Yesterday’s news was dominated by the first report of the Office for Budget Responsibility (OBR), set up by the coalition government to provide an ‘independent’ view of Britain’s economic health.
In yesterday’s report, the OBR said that economic growth would be lower than forecast, but that borrowing and the national deficit would also be lower than forecast.
The point that all these forecasts appear about as reliable as Michael Fish on April Fool’s Day was not addressed.
Anyway, the report wasn’t exactly what George Osborne was hoping for – it turns out that the national finances aren’t as bad as he’d made out (though they are still pretty awful), while the question of how exactly Britain’s economy is actually going to recover remains more pertinent than ever.
The TUC’s Touchstone blog carries some concise analysis of how the OBR report makes a nonsense of the government’s public spending cuts, while Left Foot Forward says that the OBR report provides no grounds for Osborne to make further cuts above those proposed by the outgoing Labour government.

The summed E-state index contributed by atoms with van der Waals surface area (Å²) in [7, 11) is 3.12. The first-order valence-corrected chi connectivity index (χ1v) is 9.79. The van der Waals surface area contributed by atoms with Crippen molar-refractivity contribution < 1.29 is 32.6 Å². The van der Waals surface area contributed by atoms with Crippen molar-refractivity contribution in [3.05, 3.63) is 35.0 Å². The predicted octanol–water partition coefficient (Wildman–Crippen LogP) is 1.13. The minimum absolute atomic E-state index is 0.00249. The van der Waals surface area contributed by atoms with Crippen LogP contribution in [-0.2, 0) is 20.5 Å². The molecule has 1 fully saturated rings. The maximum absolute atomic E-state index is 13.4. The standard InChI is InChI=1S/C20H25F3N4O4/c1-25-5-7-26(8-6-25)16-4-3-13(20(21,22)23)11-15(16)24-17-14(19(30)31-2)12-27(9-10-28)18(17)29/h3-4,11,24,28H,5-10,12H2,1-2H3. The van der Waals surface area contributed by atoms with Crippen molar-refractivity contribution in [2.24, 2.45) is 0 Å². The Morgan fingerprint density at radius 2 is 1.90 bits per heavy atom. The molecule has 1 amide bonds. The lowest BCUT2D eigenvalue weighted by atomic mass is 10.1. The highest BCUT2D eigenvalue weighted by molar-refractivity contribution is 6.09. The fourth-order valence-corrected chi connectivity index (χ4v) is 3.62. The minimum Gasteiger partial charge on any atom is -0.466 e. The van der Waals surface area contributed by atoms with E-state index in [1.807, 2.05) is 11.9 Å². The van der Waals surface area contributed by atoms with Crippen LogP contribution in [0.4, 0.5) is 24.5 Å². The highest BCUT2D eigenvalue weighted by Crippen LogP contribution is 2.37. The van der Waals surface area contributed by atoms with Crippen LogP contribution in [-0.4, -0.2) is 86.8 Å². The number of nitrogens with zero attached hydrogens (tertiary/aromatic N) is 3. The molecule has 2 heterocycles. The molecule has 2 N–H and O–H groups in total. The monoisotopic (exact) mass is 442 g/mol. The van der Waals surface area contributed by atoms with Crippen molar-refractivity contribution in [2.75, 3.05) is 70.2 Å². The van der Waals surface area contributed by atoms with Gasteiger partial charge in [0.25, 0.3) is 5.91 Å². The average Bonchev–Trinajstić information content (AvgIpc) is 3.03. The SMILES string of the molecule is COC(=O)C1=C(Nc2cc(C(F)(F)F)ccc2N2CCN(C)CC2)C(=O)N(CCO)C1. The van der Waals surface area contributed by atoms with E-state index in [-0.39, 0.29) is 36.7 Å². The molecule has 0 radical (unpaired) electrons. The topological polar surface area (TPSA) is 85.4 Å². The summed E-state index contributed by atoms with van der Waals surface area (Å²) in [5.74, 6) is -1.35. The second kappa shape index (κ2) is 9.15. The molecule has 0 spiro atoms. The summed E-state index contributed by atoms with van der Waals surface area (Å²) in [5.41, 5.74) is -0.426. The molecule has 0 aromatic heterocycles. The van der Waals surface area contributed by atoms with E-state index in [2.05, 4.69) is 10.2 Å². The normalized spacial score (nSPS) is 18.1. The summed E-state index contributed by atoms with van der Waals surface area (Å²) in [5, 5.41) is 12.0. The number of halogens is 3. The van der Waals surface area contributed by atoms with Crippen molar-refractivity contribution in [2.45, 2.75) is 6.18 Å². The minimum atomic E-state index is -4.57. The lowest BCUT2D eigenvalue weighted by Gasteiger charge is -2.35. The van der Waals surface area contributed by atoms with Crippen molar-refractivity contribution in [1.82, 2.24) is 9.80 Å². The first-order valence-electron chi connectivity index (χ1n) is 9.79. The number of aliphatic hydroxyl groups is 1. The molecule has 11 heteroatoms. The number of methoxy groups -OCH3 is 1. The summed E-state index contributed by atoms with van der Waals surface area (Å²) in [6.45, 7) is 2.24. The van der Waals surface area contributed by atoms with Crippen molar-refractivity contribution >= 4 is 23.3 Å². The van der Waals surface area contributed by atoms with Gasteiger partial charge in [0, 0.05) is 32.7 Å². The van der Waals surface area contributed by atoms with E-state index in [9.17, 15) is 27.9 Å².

Of course, we shouldn’t forget that Labour’s cuts would themselves have had a detrimental impact on public services.
Elsewhere, the Campaign for Better Transport published a report this morning outlining transport funding cuts that it says could save money while improving public transport. The report warns against ‘salami slicing’ transport budgets, calling for ‘the right cuts, not the easy cuts’.
The report outlines cuts to local bus services that have already kicked in:
- Leicester council has cut funding for all weekday evening and Sunday services they currently fund
- Blackpool Transport has cut jobs and scaled back early morning and evening services
- Northamptonshire proposed cutting 14 bus routes
- The successful Wiltshire Taxibuzz evening service, cut by Wiltshire Council despite it being a good example of demand responsive services that the Conservative party called for at a national level
- Increasing evidence that councils looking to cut budgets are cutting community transport as an easy option for in-year cuts